ChinaTravelNews, Ritesh Gupta - Outbound travel from China remains an attractive proposition, and several factors have contributed to this - the growth in the number of households that can afford international trips (when incomes per annum reach USD 35,000 - USD 40,000, foreign travel becomes affordable), being sturdy spenders per trip or per night basis etc.
In this context, Europe is gearing up to garner a sizable chunk of this market, and is showing signs of the same by working on deeper cooperation with the Chinese authorities.
One such initiative has been the decision to sign Europe as the first ever partner destination for ITB China. The European Travel Commission, underlining the commitment of the European tourism sector to engage in joint public-private marketing initiatives, recently chose to be the “Official Partner Destination of ITB China 2017”, the three-day business to business travel trade fair scheduled to take place from in Shanghai this year (10-12 May).
“China continues to be the main driving force for growth in international tourism. Outbound travel from China has grown at a double-digit pace in the last decade, reaching record numbers in 2016. However, if we place these figures into a European context, Europe currently reaches only 2% of these travelers. That’s why more effort is needed to welcome Chinese travelers in Europe, as well as to reinforce the positive perceptions that Chinese have of our destination,” explained Eduardo Santander, Executive Director at European Travel Commission.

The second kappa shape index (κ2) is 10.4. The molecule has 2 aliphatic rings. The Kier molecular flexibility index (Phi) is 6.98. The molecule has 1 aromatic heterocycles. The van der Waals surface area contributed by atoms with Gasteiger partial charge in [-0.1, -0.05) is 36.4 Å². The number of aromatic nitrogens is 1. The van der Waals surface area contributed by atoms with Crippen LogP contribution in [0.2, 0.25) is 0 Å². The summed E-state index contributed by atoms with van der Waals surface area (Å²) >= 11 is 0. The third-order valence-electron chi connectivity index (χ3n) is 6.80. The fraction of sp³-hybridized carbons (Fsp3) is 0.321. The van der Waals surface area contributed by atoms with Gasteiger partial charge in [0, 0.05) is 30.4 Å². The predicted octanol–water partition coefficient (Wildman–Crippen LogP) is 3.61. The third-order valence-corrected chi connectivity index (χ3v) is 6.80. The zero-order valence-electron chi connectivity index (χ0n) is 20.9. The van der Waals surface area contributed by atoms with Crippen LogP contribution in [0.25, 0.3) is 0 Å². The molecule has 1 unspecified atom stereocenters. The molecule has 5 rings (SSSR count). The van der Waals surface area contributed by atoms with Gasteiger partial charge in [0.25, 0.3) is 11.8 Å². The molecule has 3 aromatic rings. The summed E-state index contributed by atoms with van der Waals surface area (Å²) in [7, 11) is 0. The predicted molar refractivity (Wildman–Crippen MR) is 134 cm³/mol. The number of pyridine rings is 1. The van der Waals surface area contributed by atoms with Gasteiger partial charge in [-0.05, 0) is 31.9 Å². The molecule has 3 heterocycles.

Eduardo Santander, Executive Director at European Travel Commission
According to the Commission, Chinese tourists in Europe have steadily increased over the past few years. Over 10 million Chinese visitors arrived in Europe in 2016.
“And this year, we expect to welcome more than 11.4 million. We forecast an annual average growth of +9.3% Chinese travelers in Europe over the next five years,” shared Santander.
Chinese visiting Europe spend on average between €1,500 and €3,000 per trip, a much higher share than any other market.
Dealing with competition and tailored requirements
“Competition (for attracting Chinese travelers) is fierce,” acknowledged Santander.
He added that the European travel industry is aware of the need to remain competitive in China and “being the official partner destination for ITB China will help us to better understand the needs of Chinese visitors and to deepen our cooperation with the Chinese authorities and the local travel and tourism industry, especially in the view of the 2018 EU-China Tourism Year”.
There are peculiar requirements of Chinese travelers, and different stakeholders have been venturing into new areas over the years. For instance, foreign hotel companies have been refining their products, serving guests via WeChat messaging app, running training programs etc. to make Chinese travellers comfortable, be it for customer service or amenities (for example, Meliá Hotels International has created its Peng You staff training program for more than 80 properties). Similarly, Ctrip has been working on initiatives like Chinese Preferred Hotel Program, working with Marriott, Best Western, Accor, Hilton etc. to facilitate bookings.
“China is a very big market with different customer segments, unfamiliar travel distribution structures and different online and offline travel intermediaries. Many European destinations tend to have some degree of uncertainty about where to start trying to make an impact,” said Santander.
Cultural misunderstandings arising from miscommunication is another big barrier.